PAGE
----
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Comparative titration of infectivity of BSE in sheep and mice - SE1842

Description
Bioassay of scrapie or related disease infection is necessary because there is no other method for conclusively demonstrating the infectious pathogen, nor for quantification of the infectivity.

The usual predictability of the incubation period in rodent models of scrapie, when the relevant variables are controlled, has provided highly reproducible methods for the bioassay of infectivity of scrapie-like agents. Standard conditions include the intracerebral route of inoculation. Transmission to mice, the species most extensively used for scrapie bioassay, is, however, not always successful from natural cases of sheep scrapie. Such failures are not attributable to avoidable technical defects. They involve high concentrations of inocula and have been reported to occur in 19% of attempted primary transmissions. However, it is known that demonstrable infectivity varies according to brain region sampled and that the efficiency of infection at primary interspecific transmissions of scrapie-like pathogens is reduced (the species barrier effect).

Measurement of infectivity (infectivity titre) of scrapie-like diseases is made mostly through intracerebral end-point titrations. The assumption that the dose-response kinetics of scrapie infectivity in different organs of the same host are the same, has been challenged.Differences in the dose-response relationships between infectivity in hamster spleen and brain were interpreted as indicating qualitative differences in the pathogen or the pathogenic mechanisms operating in these different organs.

In mouse models of scrapie after infection by non-neural peripheral routes and in natural sheep scrapie,studies indicate that replication occurs first in lymphoreticular tissues, fatal disease developing only if infection spreads to the central nervous system.

At the clinical stage in mouse models of scrapie, infectivity titres in the brain are about 10 times greater than anywhere in the lymphoreticular system. Similarly, in sheep and goats affected with natural scrapie, infectivity titres in neural tissues were found to be greater than in non-neural tissues by a factor of 10^10.Parallel titration of BSE tissues obtained from cattle have been carried out in mice and calves (SE1821) and also indicate that results obtained for cattle are considerably more sensitive.

BSE brain homogenate has been transmitted, passaged and titrated in mice.Titrations of BSE brain infectivity in mice have used intracerebral (i.c.) or intraperitoneal (i.p.) routes. Results of initial titration studies of BSE-affected brain in mice by the i.c. route show at least 105 i.C. ID50 mouse infectious units per gram of terminally affected cattle brain. Results of studies by the i.p. route are incomplete, but end-point titrations so far approximate to 10^3 ID50 mouse infectious units per gram of brain.These results indicate that, when titrated across a species barrier in mice, the i.p. route is less efficient than the i.c. route for detection of infectivity and therefore when, as previously, simultaneous i.c. and i.p. routes have been employed, the i.p. component of the inoculation does not contribute significantly to the estimate of titre. In cattle, where there is no species barrier effect for BSE, the efficiency of i.c. inoculation cannot be in doubt.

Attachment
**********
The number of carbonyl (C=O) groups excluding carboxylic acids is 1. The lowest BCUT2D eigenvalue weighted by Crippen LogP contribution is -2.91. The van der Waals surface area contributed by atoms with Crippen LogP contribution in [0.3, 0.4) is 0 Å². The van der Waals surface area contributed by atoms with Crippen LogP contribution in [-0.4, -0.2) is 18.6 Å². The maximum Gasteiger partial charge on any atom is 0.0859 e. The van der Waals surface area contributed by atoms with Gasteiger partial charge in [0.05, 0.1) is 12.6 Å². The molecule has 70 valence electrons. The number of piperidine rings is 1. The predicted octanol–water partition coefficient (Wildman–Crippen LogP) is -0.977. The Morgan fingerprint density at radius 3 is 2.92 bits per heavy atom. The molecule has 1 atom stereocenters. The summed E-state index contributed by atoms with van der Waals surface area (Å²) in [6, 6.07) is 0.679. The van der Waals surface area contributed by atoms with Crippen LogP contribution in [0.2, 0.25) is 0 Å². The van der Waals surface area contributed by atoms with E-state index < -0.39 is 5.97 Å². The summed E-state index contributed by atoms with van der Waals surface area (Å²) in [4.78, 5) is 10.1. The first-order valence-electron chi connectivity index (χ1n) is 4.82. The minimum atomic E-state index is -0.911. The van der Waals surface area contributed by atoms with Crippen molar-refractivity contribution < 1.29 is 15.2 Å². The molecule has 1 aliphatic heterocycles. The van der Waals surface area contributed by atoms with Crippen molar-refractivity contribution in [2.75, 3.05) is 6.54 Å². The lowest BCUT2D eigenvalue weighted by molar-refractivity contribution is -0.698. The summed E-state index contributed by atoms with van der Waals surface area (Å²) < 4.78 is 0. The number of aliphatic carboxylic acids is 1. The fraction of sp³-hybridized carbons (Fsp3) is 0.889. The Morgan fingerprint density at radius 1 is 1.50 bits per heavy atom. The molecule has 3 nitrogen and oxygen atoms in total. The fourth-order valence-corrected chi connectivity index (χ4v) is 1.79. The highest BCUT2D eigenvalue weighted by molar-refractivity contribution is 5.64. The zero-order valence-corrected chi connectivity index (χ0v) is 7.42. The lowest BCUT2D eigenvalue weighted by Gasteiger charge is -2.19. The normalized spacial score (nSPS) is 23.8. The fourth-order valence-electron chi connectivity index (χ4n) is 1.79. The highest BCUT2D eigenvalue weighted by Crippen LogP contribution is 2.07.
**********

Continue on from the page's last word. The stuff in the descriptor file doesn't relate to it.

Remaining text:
The results obtained for mouse bioassay of tissues from cattle naturally infected with BSE have failed to demonstrate infection in non neural tissues, although transmission of CNS tissues have been 100% successful. Mouse bioassay results for cattle experimentally challenged with BSE (SE1901) have shown limited infectivity in distal illeum, dorsal root ganglia, trigeminal ganglia and bone marrow.

There are, therefore, a variety of possible reasons or precedents for inefficiency of detection of scrapie infectivity by bioassay in mice, particularly on primary transmission. There are no data on scrapie or BSE infectivity titrations in sheep or goats for, although this approach would theoretically avoid the problems related to interspecies transmission, such experiments have previously been considered prohibitive in cost and difficult to control.

Recently, public health concerns have been expressed regarding the sensitivity of tests to determine the levels of infectivity in cattle BSE infected tissues potentially entering the human food chain and in offal. It is also possible that sheep may have been exposed to the BSE agent through contaminated meat and bonemeal. In order to aid any future assessment of the potential exposure of the human population to BSE of sheep origin it is necessary to determine infectivity titres of BSE infected sheep. Such estimates may be important for predictions regarding nvCJD. Aquisition of such data is important and justifies the use of sheep for titration purposes.

The proposed study has three main aims:

(1)To obtain a measure of the underestimation of the infectivity titre of sheep BSE tissues when titrated across a species barrier in mice.

(2)To produce an approximate dose/incubation curve for infectivity of brain
from clinically BSE-affected sheep by simultaneous titration of a primary
inoculum in sheep and mice.

(3)To compare the infectivity curves obtained for ovine BSE in CNS and spleen
of RI 11 mice.
Project Documents
• Final Report : Comparative titration of infectivity of BSE in sheep and mice   (383k)
Time-Scale and Cost
From: 2000

To: 2007

Cost: £1,292,496
Contractor / Funded Organisations
Moredun Research Institute
Keywords
Animal Health              
Bio-assay              
BSE              
Plants and Animals              
Transmission              
TSEs              
Fields of Study
Animal Health